An undefeated season meets a singular phenom who could drop a shot from mid-court.  March Madness Women’s Final was a three-ring, three-point thriller and we could not look away.  It was legendary play from surefire hall of famers.  Dawn Staley and Caitlin Clark drove to the goal, opposing teams but united in belief of their skill, their discipline and their power.

One fine day in 1891, Dr James Naismith, was lolling about in Springfield, MA trying to think up a sport that one could play in the winter.  His boss, head of the YMCA International Training School, Luther Gulick, gave Naismith 14 days to think up a game to counter the rowdy energies of young men with little to do in snow-bound New England.  Gulick wanted something that required vigorous activity but that did not take the physical toll of the immensely popular game of football.  He wanted an indoor game – way too cold to play anything outside – and that game was to be more skill than brute force.   

Five minutes later Senda Berenson, physical culture director at Smith College, was meeting with Naismith.  Berenson began teaching basketball to her student in hopes the activity would improve their physical health.  Of course, this was the Victorian era so every man jack of an athlete, would-be athlete and plain old misogynist had something negative in comment on this development

Charles Pierre de Frédy, Baron de Coubertin, co-founder of the International Olympic Committee and known as the father of the modern Olympic Games called women’s basketball “indecent.”    Then again, he also decried women participating in any sport.  He declared that the Olympics with women would be “impractical, uninteresting, unaesthetic and indecent”.  The “Games”, he said, were created for “the solemn and periodic exaltation of male athleticism” with “female applause as a reward”.    

Oh, give us a break!  Another road to success barricaded by short-sighted males with personas as fragile as a soap bubble.  Unadmitted fear in the male psyche coursed like a heat-seeking missile.  How could men compete with women for the spotlight?  Unimaginable to the dim and unallowable to the ones who recognized reality.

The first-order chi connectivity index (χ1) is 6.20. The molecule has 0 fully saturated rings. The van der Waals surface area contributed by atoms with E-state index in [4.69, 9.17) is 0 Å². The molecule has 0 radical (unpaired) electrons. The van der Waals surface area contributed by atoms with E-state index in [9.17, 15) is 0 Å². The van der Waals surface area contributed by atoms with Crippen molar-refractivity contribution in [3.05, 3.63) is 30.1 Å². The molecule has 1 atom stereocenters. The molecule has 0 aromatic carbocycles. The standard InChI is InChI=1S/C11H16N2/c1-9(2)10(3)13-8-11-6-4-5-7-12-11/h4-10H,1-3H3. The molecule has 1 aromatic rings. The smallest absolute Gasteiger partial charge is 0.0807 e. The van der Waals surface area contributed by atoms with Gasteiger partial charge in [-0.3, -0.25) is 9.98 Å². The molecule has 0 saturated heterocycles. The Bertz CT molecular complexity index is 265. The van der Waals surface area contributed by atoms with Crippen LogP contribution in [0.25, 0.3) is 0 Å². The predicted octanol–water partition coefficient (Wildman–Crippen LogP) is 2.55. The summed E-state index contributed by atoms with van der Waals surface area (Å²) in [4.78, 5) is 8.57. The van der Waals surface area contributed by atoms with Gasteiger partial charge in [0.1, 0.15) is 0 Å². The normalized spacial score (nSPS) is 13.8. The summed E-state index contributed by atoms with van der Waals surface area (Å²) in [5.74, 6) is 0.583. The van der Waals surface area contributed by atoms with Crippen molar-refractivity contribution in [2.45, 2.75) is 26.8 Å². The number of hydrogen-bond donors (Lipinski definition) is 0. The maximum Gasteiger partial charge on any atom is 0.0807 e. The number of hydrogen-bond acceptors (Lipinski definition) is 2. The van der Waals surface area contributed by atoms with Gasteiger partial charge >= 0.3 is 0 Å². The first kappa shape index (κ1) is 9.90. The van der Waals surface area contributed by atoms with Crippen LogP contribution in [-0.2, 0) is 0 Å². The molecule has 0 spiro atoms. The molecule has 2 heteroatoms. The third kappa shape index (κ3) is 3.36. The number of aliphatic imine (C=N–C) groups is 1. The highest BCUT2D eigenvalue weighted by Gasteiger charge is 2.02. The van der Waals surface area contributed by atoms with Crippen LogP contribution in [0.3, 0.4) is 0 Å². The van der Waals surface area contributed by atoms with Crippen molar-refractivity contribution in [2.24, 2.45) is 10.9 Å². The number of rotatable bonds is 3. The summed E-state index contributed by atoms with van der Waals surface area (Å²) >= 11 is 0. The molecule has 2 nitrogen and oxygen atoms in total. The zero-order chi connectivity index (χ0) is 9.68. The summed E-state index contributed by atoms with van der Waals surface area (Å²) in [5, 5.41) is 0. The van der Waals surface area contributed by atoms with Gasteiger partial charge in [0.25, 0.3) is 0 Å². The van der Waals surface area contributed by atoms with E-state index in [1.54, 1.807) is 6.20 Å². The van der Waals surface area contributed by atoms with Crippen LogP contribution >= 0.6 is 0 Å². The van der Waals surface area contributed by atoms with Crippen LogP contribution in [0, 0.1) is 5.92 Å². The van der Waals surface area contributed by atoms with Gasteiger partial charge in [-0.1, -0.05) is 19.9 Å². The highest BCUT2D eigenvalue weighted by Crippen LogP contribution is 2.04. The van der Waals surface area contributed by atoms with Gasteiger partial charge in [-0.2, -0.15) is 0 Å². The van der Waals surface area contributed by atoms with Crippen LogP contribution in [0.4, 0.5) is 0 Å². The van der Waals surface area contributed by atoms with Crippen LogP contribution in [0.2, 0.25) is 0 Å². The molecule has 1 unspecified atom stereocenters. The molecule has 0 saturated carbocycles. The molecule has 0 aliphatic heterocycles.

By gosh, they threw everything but that proverbial sink at us.  Scroll back to the 1967 Boston Marathon.  In 1967, women weren’t allowed to officially enter the Boston Marathon, so Kathrine Switzer entered that year as “K.V. Switzer” to hide her gender.  Two miles in, an official tried to eject her from the course. She finished anyway, becoming the first woman to complete the race as an official entrant.  Women weren’t officially allowed to enter the race until 1972. Women’s marathoning wasn’t part of the Olympics until 1984.

And were we glued to the TV in 1973 to watch a tennis match?  We were.  On a September night in Houston, Billie Jean King smashed an ace for women in sports with her defeat of Bobby Riggs, a self-described male chauvinist pig.    King subsequently organized a meeting that led to the creation of the Women’s Tennis Association.  She threatened to boycott the 1973 U.S. Open if male and female champions were not paid the same, which led to the Open becoming the first major tennis tournament to offer equal prize money.

Shoot forward to a few weeks ago, Dawn Staley and Caitlin Clark planted another flag in our craggy climb to recognition and equality.   Unhampered by the “nervous fatigue” warning from starched collar Victorian men.  Bowing to none who forced women’s teams to pay their own way until Title IX, they played.  They played to a packed house of 24M, almost double the audience for NCAA Men.

That skirmish is over, the giant leap taken.  It could not have been without the play of hundreds of women who went before.  I still remember when I played guard in a tunic, a dress; I couldn’t even cross center court and there were six of us.  It was a soft game for people perceived as too soft to play the real thing.

Basketball and the sports arena is but one metaphor for women’s emerging role.  We will bring the full court press.  We will block shots aimed at keeping us subservient.  We will not go back to anything where we are “less than.”   And we will vote to secure our gains and continue our forward advance.

“I figure, if a girl wants to be a legend, she should go ahead and be one.” —Calamity Jane